‘Ant-Man and the Wasp’ Director on the ‘Shocking’ Backlash to Marvel’s First Female Superhero Lead
When Peyton Reed inherited the mantle of Ant-Man director from Edgar Wright, who left midway through the Marvel caper he’d scripted about a hero who shrinks to fantastical bug-sized proportions, the idea of the Quantum Realm had not yet touched paper. It was Reed and co-writer Adam McKay who thought to create for the screen a version of the alternate dimension where human concepts of space and time become irrelevant, opening a Pandora’s Box of reality-bending possibilities.
Now, three years and one cataclysmic shift in the Marvel Cinematic Universe later, their idea may hold the key to reversing the cruelest events of Avengers: Infinity War—or so heartbroken fans might hope.
Ant-Man and the Wasp, Reed’s sunny sequel to his 2015 superhero-origin-heist-story starring Paul Rudd, comes on the heels of the darkest entry in the Marvel canon yet. Thanos, that purple menace now armed with all-powerful abilities, has decimated the Avengers and pulverized half the universe, including marquee heroes like Spider-Man, Black Panther, and the Guardians of the Galaxy (minus poor Rocket).
The decidedly bouncier Ant-Man and the Wasp takes place in the same timeframe, focusing on Scott Lang (Rudd) and Hope van Dyne (Evangeline Lilly) as they scour the Quantum Realm in search of the original Wasp, Hope’s mother Janet (Michelle Pfeiffer). Still, it references Infinity War just once before its own cliffhanger ending, a shock at such odds with the film’s zippy tone that Reed sounds at once satisfied, relieved, and half-apologetic discussing it.
“Even when we started working on the script, we knew what the ending of Infinity War was going to be, and we knew that we were going to come after that movie,” Reed says by phone from Los Angeles. “We kept sort of talking around the issue like, well, if it does tie into Infinity War, is it little news items on the TVs in the background? That didn’t seem very interesting to us.”
Reconciling his own film’s effervescence with the gravitas of what Marvel audiences beheld just two months before, he says, proved a puzzle his team mostly coped with through avoidance, “kicking the problem down the road” until there was no road left: “As we got closer, we arrived at this structure that is in the final movie that really appealed to us, where we’re doing our movie and we do the tone of our movie” and then, suddenly, “it does something very differently.”
“This whole thing where there’s a weird sense of entitlement that certain fans have about their ability to control the content of something in a weird way, or this thing where it’s like, ‘Star Wars is dudes, man, you can’t have women! You’ll ruin it!’ It’s so crazy to me. It’s OK to have a walrus creature or a robot, but not a woman?”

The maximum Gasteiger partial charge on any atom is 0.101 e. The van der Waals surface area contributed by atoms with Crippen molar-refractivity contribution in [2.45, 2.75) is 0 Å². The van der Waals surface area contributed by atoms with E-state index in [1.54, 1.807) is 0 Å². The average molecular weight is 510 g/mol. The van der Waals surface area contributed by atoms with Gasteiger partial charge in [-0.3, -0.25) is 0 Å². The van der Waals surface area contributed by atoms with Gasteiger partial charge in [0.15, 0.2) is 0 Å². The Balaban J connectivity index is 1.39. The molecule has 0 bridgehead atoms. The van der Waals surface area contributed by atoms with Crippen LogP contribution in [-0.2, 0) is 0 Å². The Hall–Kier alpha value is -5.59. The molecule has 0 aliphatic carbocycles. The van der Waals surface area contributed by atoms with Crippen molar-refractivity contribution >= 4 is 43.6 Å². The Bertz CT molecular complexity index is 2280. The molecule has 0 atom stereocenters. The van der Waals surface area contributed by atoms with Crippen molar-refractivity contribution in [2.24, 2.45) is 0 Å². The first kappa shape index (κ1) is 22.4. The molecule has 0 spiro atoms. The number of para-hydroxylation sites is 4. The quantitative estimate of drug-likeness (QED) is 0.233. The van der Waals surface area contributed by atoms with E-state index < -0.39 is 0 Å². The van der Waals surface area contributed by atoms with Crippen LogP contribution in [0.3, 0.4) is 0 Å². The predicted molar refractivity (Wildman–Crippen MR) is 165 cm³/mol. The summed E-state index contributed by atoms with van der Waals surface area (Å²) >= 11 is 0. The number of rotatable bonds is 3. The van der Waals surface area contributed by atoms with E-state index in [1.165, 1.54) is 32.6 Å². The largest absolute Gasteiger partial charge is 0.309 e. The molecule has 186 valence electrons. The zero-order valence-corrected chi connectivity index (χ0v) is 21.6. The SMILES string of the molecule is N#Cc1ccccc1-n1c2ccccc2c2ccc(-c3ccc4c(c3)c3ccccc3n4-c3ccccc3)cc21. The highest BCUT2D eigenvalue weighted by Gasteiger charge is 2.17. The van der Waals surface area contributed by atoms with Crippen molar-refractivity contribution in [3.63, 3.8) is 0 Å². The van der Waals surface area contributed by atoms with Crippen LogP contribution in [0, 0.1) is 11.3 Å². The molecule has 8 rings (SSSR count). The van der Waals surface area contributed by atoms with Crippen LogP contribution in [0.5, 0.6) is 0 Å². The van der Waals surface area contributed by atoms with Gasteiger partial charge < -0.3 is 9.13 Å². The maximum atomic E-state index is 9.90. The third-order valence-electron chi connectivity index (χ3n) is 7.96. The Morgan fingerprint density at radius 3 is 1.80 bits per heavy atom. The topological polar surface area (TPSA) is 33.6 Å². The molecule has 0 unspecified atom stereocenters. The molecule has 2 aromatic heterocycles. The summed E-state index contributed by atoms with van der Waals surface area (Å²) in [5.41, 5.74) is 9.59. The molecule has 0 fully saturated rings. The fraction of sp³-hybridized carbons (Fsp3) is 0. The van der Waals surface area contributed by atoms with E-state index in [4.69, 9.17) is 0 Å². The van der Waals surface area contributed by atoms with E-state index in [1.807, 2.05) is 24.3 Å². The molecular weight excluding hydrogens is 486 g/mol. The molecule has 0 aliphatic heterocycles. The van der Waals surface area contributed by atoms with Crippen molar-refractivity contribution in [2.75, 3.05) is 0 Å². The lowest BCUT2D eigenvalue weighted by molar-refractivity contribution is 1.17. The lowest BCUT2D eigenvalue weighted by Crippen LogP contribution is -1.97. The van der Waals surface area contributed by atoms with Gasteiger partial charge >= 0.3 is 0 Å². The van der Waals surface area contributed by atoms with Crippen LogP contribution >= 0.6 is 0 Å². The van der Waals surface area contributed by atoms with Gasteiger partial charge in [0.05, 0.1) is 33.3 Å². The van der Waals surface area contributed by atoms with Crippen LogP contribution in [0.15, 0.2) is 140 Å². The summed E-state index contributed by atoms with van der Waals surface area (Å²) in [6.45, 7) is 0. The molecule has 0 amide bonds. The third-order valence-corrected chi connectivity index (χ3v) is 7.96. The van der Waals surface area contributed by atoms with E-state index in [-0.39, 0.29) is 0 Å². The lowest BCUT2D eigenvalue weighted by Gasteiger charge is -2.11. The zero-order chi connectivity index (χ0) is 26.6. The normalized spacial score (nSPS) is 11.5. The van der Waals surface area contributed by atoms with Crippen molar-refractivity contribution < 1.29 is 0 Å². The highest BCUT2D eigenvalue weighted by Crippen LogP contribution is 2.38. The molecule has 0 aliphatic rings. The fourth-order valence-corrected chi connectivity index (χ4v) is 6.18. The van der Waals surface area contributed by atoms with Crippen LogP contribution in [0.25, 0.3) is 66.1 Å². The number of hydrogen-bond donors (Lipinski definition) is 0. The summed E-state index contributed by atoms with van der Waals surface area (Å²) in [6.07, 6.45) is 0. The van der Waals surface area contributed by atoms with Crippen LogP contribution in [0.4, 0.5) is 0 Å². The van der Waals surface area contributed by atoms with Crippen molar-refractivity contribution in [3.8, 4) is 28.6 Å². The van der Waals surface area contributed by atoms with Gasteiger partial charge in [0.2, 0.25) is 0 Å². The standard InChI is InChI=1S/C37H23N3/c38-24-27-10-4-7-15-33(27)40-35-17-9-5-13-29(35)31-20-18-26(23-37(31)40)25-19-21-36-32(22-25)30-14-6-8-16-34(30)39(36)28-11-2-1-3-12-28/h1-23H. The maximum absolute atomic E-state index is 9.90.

The Quantum Realm bestowed an even trickier blessing/curse. “The good news was that we could make it anything we wanted and it was virtually infinite. But that was also the bad news because there’s so much to deal with,” Reed says. An idea as vast and vague as a space and time-warping microverse (and not the same one as in the comics) was complicated further by how the mechanics assigned to it in Ant-Man and the Wasp might reverberate post-Infinity War.
Before Thanos snapped his fingers, allusions to time vortexes and quantum entanglement might have stayed mostly in Ant-Man’s sandbox. (And Doctor Strange, whose portal-opening sling rings allow access to the Quantum Realm, too.) After Infinity War, they sound tantalizingly like tools with the potential to help undo the Mad Titan’s devastation. That’s a universe of pressure on ant-sized shoulders.
“We really had lots of discussions about how much this movie and this intimate story about family and this mission to rescue Hope’s mom, how much we get to stay in and tell that story,” Reed says of balancing his San Francisco-set sequel’s grounded stakes with the cosmic implications of what it reveals about the Quantum Realm. His team decided, he says, on exploring “just enough” of the dimension to propel the van Dynes’ search forward, while leaving “little hints of other stuff” for future Marvel movies to build on.
Audiences by now know to expect that they will. Ten years and 20 films in, the Marvel Cinematic Universe has woven an unprecedentedly consistent tapestry of shared details, histories, and characters, from the high fantasy of Asgard and the Guardians’ galactic domain, to the sociopolitical intrigue surrounding Captain America and Black Panther, to Peter Parker’s high school hijinks in Queens.
Ant-Man and the Wasp, however, adds a singular new thread, one whose omission has glared conspicuously from…